Quite how you go about improving a team like Manchester City following a third Premier League title in four seasons is beyond most of us, but one thing is for sure: most people wouldn’t have suggested they sign Jack Grealish. With a squad already bloated with creative, attacking midfielders who can play in a variety of positions, he doesn’t feel like the obvious player to take Pep Guardiola’s team to the next level.
City have done just that, though, and they’ve broken the British transfer record to sign Grealish. It was a stark move away from their previous policy of limiting transfers to around the £60m mark, which gives a good indication as to just how much Guardiola wanted Grealish at the club – and just how much he believes he can improve them.
Grealish played on the left side of the attack for Aston Villa, but had the freedom to move away from the flank, dropping into midfield to receive the ball and drive forwards with it. He was the main man at Villa. A great deal of their play went through him, and they were decidedly worse off when he was absent.
He won’t have anything like as much freedom at City, and will instead have very strict instructions as to the positions he should take up and his role and place in the City structure. Given where he played for Villa, the presumption might have been that the only position he could fit in at City would be on the left side of their 4-3-3 – but Guardiola has other ideas. The truth is, City’s players do not stick to their positions anyway.
“He’s said I can play in a number of positions,” Grealish said of his new manager shortly after signing. “Whether I’m a winger or an eight or a 10 or even a false nine, I feel I can bring a lot. When I watch City, there’s so much attacking talent. They’re changing positions constantly, which is obviously difficult for defenders.”
Although Grealish almost always started on the left for Villa, he is at his best in central areas, coming on to his right foot into the inside left channel and looking to use close combinations to find a way through the opposition (above). He has exceptional close control, and the fact that Riyad Mahrez and Raheem Sterling are arguably more effective when receiving the ball out on the touchline with a full-back isolated and space in behind them to attack – as City’s wingers often do – might mean Grealish is used more centrally. He is better in more crowded areas, and his ability to beat a man in limited space and draw a foul could prove invaluable with Kevin De Bruyne on free-kicks. Guardiola has previous of turning brilliant number 10s into 8s – see De Bruyne and David Silva, for example – and Grealish could enjoy a similar transformation.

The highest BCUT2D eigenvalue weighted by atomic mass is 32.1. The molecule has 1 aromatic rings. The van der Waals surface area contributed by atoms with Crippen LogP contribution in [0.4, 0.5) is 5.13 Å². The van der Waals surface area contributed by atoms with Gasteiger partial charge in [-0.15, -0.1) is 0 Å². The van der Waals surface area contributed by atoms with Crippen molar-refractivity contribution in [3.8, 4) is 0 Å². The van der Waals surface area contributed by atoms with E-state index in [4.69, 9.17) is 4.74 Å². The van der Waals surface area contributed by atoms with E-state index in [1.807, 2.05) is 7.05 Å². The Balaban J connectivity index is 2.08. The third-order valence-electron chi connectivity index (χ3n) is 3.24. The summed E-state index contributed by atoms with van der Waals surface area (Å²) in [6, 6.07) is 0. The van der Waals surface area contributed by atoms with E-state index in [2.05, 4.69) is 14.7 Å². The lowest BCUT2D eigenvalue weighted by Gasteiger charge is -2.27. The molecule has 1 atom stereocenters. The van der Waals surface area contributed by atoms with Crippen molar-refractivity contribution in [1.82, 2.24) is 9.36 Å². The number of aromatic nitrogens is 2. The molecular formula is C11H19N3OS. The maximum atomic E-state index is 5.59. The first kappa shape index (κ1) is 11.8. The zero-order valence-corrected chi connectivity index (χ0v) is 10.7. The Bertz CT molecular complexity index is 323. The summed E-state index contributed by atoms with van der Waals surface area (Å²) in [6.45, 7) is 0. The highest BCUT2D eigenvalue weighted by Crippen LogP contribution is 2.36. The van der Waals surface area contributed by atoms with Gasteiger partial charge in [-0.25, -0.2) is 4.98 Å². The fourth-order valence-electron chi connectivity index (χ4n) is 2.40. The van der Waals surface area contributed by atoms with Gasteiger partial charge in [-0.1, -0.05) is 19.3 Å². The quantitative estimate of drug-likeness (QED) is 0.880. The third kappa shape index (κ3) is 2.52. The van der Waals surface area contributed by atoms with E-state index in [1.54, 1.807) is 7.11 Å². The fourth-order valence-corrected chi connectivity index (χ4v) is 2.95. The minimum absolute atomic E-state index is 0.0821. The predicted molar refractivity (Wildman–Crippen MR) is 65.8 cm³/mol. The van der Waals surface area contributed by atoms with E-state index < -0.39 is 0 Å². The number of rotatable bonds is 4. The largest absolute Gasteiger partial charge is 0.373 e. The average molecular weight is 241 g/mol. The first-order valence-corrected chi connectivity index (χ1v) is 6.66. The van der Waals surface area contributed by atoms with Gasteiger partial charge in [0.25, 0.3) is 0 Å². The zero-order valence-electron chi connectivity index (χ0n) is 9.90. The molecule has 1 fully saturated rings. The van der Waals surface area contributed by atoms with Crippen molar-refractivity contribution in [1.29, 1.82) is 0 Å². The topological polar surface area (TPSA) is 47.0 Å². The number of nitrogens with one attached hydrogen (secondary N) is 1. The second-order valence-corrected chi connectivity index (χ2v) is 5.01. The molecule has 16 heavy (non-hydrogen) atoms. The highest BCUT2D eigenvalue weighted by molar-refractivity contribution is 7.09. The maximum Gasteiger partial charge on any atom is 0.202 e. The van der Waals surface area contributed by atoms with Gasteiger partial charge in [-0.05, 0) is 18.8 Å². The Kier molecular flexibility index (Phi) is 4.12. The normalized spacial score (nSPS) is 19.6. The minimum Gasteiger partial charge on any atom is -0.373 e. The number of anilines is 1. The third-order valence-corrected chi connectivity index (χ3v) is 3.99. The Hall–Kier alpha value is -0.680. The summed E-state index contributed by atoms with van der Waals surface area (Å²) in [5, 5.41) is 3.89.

Another possibility is that Grealish is used up front. City won the league last season without Guardiola ever really having a fixed first-choice striker, with eight different players starting Premier League games as the central striker. He is reportedly chasing Tottenham forward Harry Kane, but they survived without a centre-forward for much of 2020/21. If they have to do so again this season, Grealish gives another option as a false nine.
Grealish is a fantastic player who has the confidence to deal with the heavy price tag he comes with. Under Guardiola’s guidance, he will keep on improving – as such, he has every chance of making City’s sensational team even better.